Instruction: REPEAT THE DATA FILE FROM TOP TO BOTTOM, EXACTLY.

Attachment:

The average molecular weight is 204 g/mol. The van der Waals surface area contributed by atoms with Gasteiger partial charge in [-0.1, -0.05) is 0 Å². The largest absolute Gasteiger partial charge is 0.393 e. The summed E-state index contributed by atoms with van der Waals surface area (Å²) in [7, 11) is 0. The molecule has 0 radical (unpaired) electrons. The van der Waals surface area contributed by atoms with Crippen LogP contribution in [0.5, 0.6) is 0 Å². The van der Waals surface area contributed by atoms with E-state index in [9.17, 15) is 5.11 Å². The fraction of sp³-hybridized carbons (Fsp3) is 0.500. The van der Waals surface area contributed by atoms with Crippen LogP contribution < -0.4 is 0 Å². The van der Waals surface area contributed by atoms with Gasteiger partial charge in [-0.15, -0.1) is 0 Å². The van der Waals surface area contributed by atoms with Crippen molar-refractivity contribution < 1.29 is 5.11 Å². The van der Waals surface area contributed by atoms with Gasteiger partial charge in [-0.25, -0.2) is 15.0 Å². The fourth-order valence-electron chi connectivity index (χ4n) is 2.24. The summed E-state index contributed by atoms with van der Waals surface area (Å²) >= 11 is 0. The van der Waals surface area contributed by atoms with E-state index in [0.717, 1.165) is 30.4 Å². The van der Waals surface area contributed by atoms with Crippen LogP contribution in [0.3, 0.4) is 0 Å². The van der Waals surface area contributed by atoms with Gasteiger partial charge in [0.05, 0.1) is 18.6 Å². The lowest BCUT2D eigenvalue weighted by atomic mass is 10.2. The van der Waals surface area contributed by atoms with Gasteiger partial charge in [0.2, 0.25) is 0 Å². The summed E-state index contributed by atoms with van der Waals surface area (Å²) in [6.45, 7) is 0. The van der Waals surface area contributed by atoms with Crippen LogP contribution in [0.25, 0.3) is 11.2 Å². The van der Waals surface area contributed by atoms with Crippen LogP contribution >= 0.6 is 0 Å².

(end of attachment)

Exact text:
The average molecular weight is 204 g/mol. The van der Waals surface area contributed by atoms with Gasteiger partial charge in [-0.1, -0.05) is 0 Å². The largest absolute Gasteiger partial charge is 0.393 e. The summed E-state index contributed by atoms with van der Waals surface area (Å²) in [7, 11) is 0. The molecule has 0 radical (unpaired) electrons. The van der Waals surface area contributed by atoms with Crippen LogP contribution in [0.5, 0.6) is 0 Å². The van der Waals surface area contributed by atoms with E-state index in [9.17, 15) is 5.11 Å². The fraction of sp³-hybridized carbons (Fsp3) is 0.500. The van der Waals surface area contributed by atoms with Crippen LogP contribution < -0.4 is 0 Å². The van der Waals surface area contributed by atoms with Gasteiger partial charge in [-0.15, -0.1) is 0 Å². The van der Waals surface area contributed by atoms with Crippen molar-refractivity contribution < 1.29 is 5.11 Å². The van der Waals surface area contributed by atoms with Gasteiger partial charge in [-0.25, -0.2) is 15.0 Å². The fourth-order valence-electron chi connectivity index (χ4n) is 2.24. The summed E-state index contributed by atoms with van der Waals surface area (Å²) >= 11 is 0. The van der Waals surface area contributed by atoms with E-state index in [0.717, 1.165) is 30.4 Å². The van der Waals surface area contributed by atoms with Crippen LogP contribution in [0.3, 0.4) is 0 Å². The van der Waals surface area contributed by atoms with Gasteiger partial charge in [0.05, 0.1) is 18.6 Å². The lowest BCUT2D eigenvalue weighted by atomic mass is 10.2. The van der Waals surface area contributed by atoms with Gasteiger partial charge in [0.2, 0.25) is 0 Å². The summed E-state index contributed by atoms with van der Waals surface area (Å²) in [6.45, 7) is 0. The van der Waals surface area contributed by atoms with Crippen LogP contribution in [0.25, 0.3) is 11.2 Å². The van der Waals surface area contributed by atoms with Crippen LogP contribution >= 0.6 is 0 Å².